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Archbishop Fisher leads action on coronavirus

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Mosaic, c1900 of the Virgin in the Rosary Basilica, Lourdes, France. PHOTO: Fr Lawrence Lew OP

Call to pray to Our Lady of Lourdes as guidelines released, primary school closed for cleaning

Archbishop Anthony Fisher OP has urged the faithful to pray to Our Lady of Lourdes for victims of the new coronavirus and those most at risk of contracting the disease.

“The Holy Father has called on the Church at this time to pray and fast for an end to the COVID-19 pandemic that has now killed thousands, is so disrupting lives and economies, and has closed even St Peter’s [Basilica] in Rome,” the archbishop said before the Solemn Mass at St Mary’s Cathedral on 15 March.

“We pray for the victims and their families, for health workers, and for the safety of those most at risk.

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“As the government ramps up precautionary measures, we are likely to face various restrictions on the life of worship, but the Church is determined to play its part in keeping people safe and bringing them healthcare and pastoral care of the sick”.

The Archdiocese of Sydney on 13 March published its guidelines for coronavirus precautions on a dedicated page on its website It will update the guidelines as new information becomes available.

Archbishop Fisher OP at Mass in St Mary’s Cathedral on 15 March. PHOTO: Giovanni Portelli

Consider Mass attendance

The archdiocesan guidelines reference the Australian Catholic Bishops Conference national recommendations for liturgies.

It also said individuals should “consider their own health, including any potential to infect others with a contagious disease, before attending a public liturgical celebration”.

So far, no Masses or other essential ministries and services have been cancelled, however from 16 March 16 “gatherings of more than 500 people will be banned and we are working with our parishes to communicate that with their parishioners”.

“Sydney Catholic Schools has a comprehensive plan ready to activate should the need arise for school closures and along with NSW Health and Catholic Schools NSW are regularly assessing risk mitigation strategies to ensure contingencies are in place for the protection of everyone in our school communities,” it said.

“Representatives from the Archdiocese are in communication with NSW Health and will provide updates as they become available.”

Leaving nothing to chance as St Christopher’s in Panania is closed

Sydney Catholic Schools (SCS) is “leaving nothing to chance” amid the city’s coronavirus outbreak, says its executive director Tony Farley who flagged the possibility of multiple school closures across the city.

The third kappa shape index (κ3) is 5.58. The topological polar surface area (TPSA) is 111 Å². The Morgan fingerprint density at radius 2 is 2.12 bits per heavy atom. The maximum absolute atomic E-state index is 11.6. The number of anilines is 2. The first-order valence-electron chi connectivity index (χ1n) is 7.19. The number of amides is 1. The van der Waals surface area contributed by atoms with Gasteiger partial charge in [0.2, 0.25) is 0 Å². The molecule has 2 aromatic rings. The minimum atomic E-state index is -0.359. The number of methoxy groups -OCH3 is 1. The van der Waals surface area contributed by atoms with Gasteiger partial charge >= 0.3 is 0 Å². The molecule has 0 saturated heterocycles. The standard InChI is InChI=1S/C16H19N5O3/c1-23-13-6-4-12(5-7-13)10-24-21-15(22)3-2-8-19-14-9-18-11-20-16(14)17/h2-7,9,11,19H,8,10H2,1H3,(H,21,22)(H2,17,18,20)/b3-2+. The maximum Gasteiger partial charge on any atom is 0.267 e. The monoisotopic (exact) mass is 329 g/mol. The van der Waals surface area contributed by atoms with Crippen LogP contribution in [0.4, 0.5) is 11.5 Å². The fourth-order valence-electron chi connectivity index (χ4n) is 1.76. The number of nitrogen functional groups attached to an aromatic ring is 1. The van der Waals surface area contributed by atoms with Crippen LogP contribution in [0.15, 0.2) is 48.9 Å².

St Christopher’s Catholic Primary School in Panania in Sydney’s south-west was the first in Sydney’s systemic system to shut on 16 March after a participant at a professional development event it hosted contracted COVID-19. It closed for one day as a precautionary measure.

Mr Farley told media that there is an “inevitability” about school closures in the current environment.

Executive director of Sydney Catholic Schools Tony Farley

“I understand the Government has to work through those issues and has to work in a considered way using all the advice available but I think that should happen sooner rather than later.”

In a statement, Mr Farley said SCS had been liaising closely with NSW Health which advises the risk of staff or student exposure is minimal. “That said, we want to take all possible precautions to ensure the continued health and safety of our school community,” he said.
“As a result, we have decided to close the school for one day to enable a thorough hygiene sweep.”

Teachers who attended the event on 12 March were asked to be tested for the virus and self-isolate. Mr Farley said the infected person was not a teacher at the 600-student school or any other Sydney Catholic School.

“The closure and precautionary self-isolation will give NSW Health the opportunity to trace anyone who may have had contact with the infected person and conduct the appropriate testing,” he said.

‘We are living in extraordinary times’

“Closing a school, even for just one day, may seem to be an extraordinary measure but we are living in extraordinary times,” Mr Farley said.

“Sydney Catholic Schools is constantly monitoring advice provided by the Australian Government and NSW Health and will continue to take all necessary steps to keep our students and staff safe”.

Clergy will minister on virus frontlines

Archbishop Fisher said that priests would continue to serve the sick, elderly and frail, including those suffering from COVID-19 “as in all times of emergency”.

“Friends, we have sadly seen a number of people die from coronavirus (COV19) here in Sydney and elsewhere,” he wrote in a Facebook message.

“Let us entrust ourselves to the patroness of the sick, Our Lady of Lourdes, as we pray for eternal life for them, consolation for their loved ones and healing for those who are ill at this time.

“Please also remember our health workers in your prayers.”

Clergy would continue to minister to the most vulnerable by “absolving and anointing the sick, distributing Holy Communion to them, blessing and praying with them”, the archbishop said.

Jesus Christ’s mother under the title of Our Lady of Lourdes is known as the pre-eminent patron saint of the sick.

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